Lawyer on Tap to Lead AFL-CIO
Richard L. Trumka, the former coal miner expected to be elected president of the AFL-CIO, America's largest labor federation, at its convention in Pittsburgh next week, is a lawyer who got his start in the labor movement as a staff attorney for the United Mine Workers of America. Trumka, 60, has been AFL-CIO secretary-treasurer since 1995 and was formerly president of the United Mine Workers. But his legal background is often overlooked.
As had his father and grandfather before him, he started out as a coal miner at age 19. He continued to mine while he worked his way through Pennsylvania State University. After graduating from Penn State in 1971, he went to Villanova University School of Law, where he earned his law degree in 1974.
After law school, Trumka joined the UMWA as a staff attorney in its Washington, D.C., headquarters. He remained there until 1979, when he returned to mine work. In his free time, he did legal work for local families on a pro bono basis, according to his official biography.
He also became involved in union affairs and quickly rose through the ranks. In 1981, he was elected to the board of directors of UMWA District 4. A year later, at age 33, he was elected UMWA president, its youngest president ever.
As president, he led a nine-month strike against the Pittston Coal Company. His biography describes it as "one of the most successful strikes in recent American history." Wikipedia says the strike "has been called a rallying symbol for the entire labor movement." His work to promote mine worker solidarity with South African miners earned him the 1990 Letelier-Moffitt Human Rights Award.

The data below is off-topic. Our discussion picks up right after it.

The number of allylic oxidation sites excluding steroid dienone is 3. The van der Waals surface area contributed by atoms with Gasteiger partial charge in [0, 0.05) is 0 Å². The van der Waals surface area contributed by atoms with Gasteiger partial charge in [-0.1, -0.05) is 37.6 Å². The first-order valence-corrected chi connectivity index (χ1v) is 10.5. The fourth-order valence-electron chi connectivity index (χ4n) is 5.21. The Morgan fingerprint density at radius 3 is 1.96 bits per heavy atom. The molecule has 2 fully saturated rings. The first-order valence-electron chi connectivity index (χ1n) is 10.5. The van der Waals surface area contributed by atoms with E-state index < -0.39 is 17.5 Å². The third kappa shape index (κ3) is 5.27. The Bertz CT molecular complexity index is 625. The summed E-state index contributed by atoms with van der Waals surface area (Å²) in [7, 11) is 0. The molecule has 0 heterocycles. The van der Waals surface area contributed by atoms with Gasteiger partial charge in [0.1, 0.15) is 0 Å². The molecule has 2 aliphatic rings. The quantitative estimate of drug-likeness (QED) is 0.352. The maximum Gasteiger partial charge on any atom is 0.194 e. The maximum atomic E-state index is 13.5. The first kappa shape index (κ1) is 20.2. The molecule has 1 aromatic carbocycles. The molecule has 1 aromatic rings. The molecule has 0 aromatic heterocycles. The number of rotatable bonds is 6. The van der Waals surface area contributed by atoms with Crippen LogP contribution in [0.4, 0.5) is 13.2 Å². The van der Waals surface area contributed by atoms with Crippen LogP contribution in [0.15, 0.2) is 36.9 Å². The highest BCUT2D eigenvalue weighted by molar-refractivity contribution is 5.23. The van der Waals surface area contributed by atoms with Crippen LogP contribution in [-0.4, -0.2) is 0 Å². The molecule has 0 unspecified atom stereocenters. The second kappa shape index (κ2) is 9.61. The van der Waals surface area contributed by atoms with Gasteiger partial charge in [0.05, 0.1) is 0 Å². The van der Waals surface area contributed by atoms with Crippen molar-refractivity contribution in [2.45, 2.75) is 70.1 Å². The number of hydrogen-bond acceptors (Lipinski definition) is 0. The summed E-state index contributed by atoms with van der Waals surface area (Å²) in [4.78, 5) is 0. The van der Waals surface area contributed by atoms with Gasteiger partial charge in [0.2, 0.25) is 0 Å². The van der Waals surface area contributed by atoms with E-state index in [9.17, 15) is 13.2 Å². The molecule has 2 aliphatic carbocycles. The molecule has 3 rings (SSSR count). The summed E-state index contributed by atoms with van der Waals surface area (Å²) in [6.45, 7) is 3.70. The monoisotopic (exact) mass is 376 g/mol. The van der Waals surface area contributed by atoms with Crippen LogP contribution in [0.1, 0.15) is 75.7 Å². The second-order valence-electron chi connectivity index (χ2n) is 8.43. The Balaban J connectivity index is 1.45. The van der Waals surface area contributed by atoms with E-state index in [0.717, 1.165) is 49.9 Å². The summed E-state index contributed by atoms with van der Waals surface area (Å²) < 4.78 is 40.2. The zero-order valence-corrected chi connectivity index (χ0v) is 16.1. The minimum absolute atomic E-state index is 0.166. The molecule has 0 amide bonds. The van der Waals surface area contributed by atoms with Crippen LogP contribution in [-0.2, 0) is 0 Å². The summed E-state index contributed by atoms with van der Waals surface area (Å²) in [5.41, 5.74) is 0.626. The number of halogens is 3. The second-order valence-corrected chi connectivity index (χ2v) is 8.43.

Not long after becoming AFL-CIO secretary-treasurer in 1995, Trumka was investigated by federal prosecutors looking into whether he illegally helped steer $150,000 in AFL-CIO money to help Ron Carey win the Teamsters presidency in 1996 over James Hoffa Jr. Trumka refused to testify before a federal grand jury, invoking his Fifth Amendment right against self-incrimination, and was never charged, according to Reuters.
My search of legal blogs for comments about Trumka found only one post, on the EFCA & Labor Law Reform Blog, published by the management-side labor law firm Jackson Lewis. The post takes issue with a Washington Post article describing the Pittston strike as Trumka's "crowning achievement. "We are unclear how Trumka measures the success of a strike, but his crowning achievement resulted in a court ordered injunction being levied against his union, his union officials being held in contempt of court and his union being fined more than $30 million dollars for strike related activities," the post's authors write.
One point on which reports about Trumka agree is that he is likely to be a more aggressive union leader than was his predecessor, John Sweeney. In that, his background as a lawyer will no doubt serve him well.
Posted by Robert J. Ambrogi on September 11, 2009 at 03:12 PM | Permalink
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